Mike Hadreas’ fourth album under his Perfume Genius moniker is his most generous yet, in both runtime and open-heartedness. It marks the latest bold step in an artist’s evolution from modest beginnings in the world of lo-fi, intensely personal songwriting to his current standing as a creator of grandly ambitious, unapologetically kitsch art-pop. It also completes an emotional journey from a place of isolated despair to unexpected contentment.

----------------------

“No one will answer your prayers/
Until you take off that dress/
No one will hear all your crying/
Until you take your last breath.”

Those are the words with which Hadreas introduced himself on his 2010 debut, Learning. They’re pretty representative of the tone of that album: unbearably bleak, discomfortingly cruel, but, above all, compassionately human. Learning was clearly not a record written and performed by a happy man. It’s a difficult listen; the aural equivalent of watching Todd Solondz’s Happiness. Recorded in his mother’s home after an extended period of aimlessness and substance abuse, Learning is all skeletal piano, clean melodic lines, brief simple song structures, the occasional synth-drone, and atop it all, Hadreas’ quavering voice singing his devastating lyrics, which jabbed and tugged and unsettled with the painful specificities of the stories they told. The album is so personal in its intent and so raw in its execution it could be classified as outsider art for the MySpace generation.

On his follow up, 2012’s amusingly, incongruously titled Put Ur Back N 2 It, Hadreas let a little light in, upped the production values and expanded his sonic repertoire, creating a near-masterpiece of hair-raising emotional evocation. Highlights are too many mention here, but that moment when the full band joins in on album standout, ‘Hood’, feels like Hadreas kicking the door down and announcing himself.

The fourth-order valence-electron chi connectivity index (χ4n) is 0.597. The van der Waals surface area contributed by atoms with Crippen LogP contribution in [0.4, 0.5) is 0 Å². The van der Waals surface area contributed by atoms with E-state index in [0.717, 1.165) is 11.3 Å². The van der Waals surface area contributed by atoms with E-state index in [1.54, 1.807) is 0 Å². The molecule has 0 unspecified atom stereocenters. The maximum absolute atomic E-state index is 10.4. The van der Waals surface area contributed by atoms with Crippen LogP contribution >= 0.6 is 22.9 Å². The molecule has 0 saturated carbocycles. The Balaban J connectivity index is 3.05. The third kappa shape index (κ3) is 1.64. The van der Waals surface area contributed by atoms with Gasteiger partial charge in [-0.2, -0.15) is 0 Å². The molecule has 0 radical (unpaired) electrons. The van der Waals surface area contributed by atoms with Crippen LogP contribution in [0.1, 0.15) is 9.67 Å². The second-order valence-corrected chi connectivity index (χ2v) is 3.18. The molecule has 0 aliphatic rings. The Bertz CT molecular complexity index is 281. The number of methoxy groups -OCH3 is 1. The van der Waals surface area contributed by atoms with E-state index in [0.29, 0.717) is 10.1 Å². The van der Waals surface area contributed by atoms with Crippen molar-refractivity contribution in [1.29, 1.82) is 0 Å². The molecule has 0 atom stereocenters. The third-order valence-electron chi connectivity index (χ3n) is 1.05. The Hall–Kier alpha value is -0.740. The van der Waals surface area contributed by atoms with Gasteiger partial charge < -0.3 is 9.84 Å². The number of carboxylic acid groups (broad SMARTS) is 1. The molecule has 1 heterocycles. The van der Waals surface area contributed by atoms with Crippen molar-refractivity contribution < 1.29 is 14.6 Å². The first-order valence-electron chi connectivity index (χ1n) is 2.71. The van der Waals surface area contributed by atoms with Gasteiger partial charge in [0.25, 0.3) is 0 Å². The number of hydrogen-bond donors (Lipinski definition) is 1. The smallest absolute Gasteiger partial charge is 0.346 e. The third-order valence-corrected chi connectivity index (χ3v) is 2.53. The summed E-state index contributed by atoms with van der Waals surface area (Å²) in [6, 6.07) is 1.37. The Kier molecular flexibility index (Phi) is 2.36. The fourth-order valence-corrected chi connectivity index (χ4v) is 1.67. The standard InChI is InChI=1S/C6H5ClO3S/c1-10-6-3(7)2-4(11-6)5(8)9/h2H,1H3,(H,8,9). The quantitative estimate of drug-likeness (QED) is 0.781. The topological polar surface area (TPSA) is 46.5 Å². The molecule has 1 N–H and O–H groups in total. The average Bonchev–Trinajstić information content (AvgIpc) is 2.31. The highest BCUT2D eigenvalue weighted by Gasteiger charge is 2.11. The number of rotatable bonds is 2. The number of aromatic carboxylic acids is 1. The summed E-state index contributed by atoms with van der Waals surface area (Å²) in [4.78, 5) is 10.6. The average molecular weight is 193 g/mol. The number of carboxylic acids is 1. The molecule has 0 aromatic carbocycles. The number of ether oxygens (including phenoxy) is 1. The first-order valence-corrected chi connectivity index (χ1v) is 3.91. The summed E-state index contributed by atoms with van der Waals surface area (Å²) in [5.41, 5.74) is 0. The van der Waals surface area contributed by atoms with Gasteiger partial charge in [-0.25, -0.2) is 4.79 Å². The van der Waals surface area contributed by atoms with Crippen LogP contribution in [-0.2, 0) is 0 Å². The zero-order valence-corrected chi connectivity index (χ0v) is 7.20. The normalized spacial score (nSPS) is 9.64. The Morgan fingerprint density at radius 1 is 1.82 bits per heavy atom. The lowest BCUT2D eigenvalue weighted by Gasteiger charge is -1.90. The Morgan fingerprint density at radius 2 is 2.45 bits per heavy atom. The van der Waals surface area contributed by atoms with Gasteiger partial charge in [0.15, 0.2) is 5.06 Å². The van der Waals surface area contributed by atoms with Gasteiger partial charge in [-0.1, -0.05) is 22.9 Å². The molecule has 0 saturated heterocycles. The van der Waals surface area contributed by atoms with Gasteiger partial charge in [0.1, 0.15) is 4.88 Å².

But if ‘Hood’ was Hadreas kicking the door down, then ‘Queen’, the lead single from 2014’s Too Bright and undisputed song of that year (if not the decade), was him blowing up the whole fucking house. It marked the moment when Perfume Genius stopped being merely a deeply personal project for the similarly put-upon and outcast to find solace in, and became a force for social change, a creator of nothing less than a definitive LGBT anthem. The general consensus around Too Bright was that it signaled the true arrival of the Perfume Genius project, and it’s not hard to see why. It bristles with confidence and seethes with anger. Collaborating with Portishead’s Adrian Utley and PJ Harvey producer John Parish saw Hadreas develop a sound that suited his new-found songwriting ambition to a tee. Hadreas could have been excused for treading water for his follow up and exploring said sound for another half hour or so. It would have been great.

Credit to Hadreas then for not doing that. Sure, a lot of No Shape has its antecedent in previous Perfume Genius songs, but this new record works both as a summation of the project so far, as well as a distinct progression. The baseline Perfume Genius song, Hadreas’ default setting shall we say, is the sparse piano ballad. Besides tape hiss, or breathing, the first sound on every Perfume Genius album is produced by an isolated piano, with his brittle voice coming next. And No Shape doesn’t deviate from this MO. No surprises then. Until the 1:11 mark that is, when an immense, M83-esque blast of spectral noise jolts the listener from the lull created by that repeating, descending piano line. It’s a trick Hadreas pulls twice, and then the song’s over. So much, so slight, but the tone’s been set.

Lead single, ‘Slip Away’, aka the best song Kate Bush never wrote, is not only a defiant call to ignore the haters (consider it Hadreas’ ‘Shake It Off’), but draws attention to a driving force behind the album’s entire aesthetic in Hadreas’ line about being “carried by the sound.” From those sonic supernovas in ‘Otherside’, to the spectacular cacophony of the closing moments of ‘Slip Away’, to the swooning strings of ‘Just Like Love’, to the transcendent yodelling on the coda of de facto title track, ‘Wreath’; this is an album in thrall to pure sound. Props to Blake Mills, because this is a stunningly produced album, front-to-back.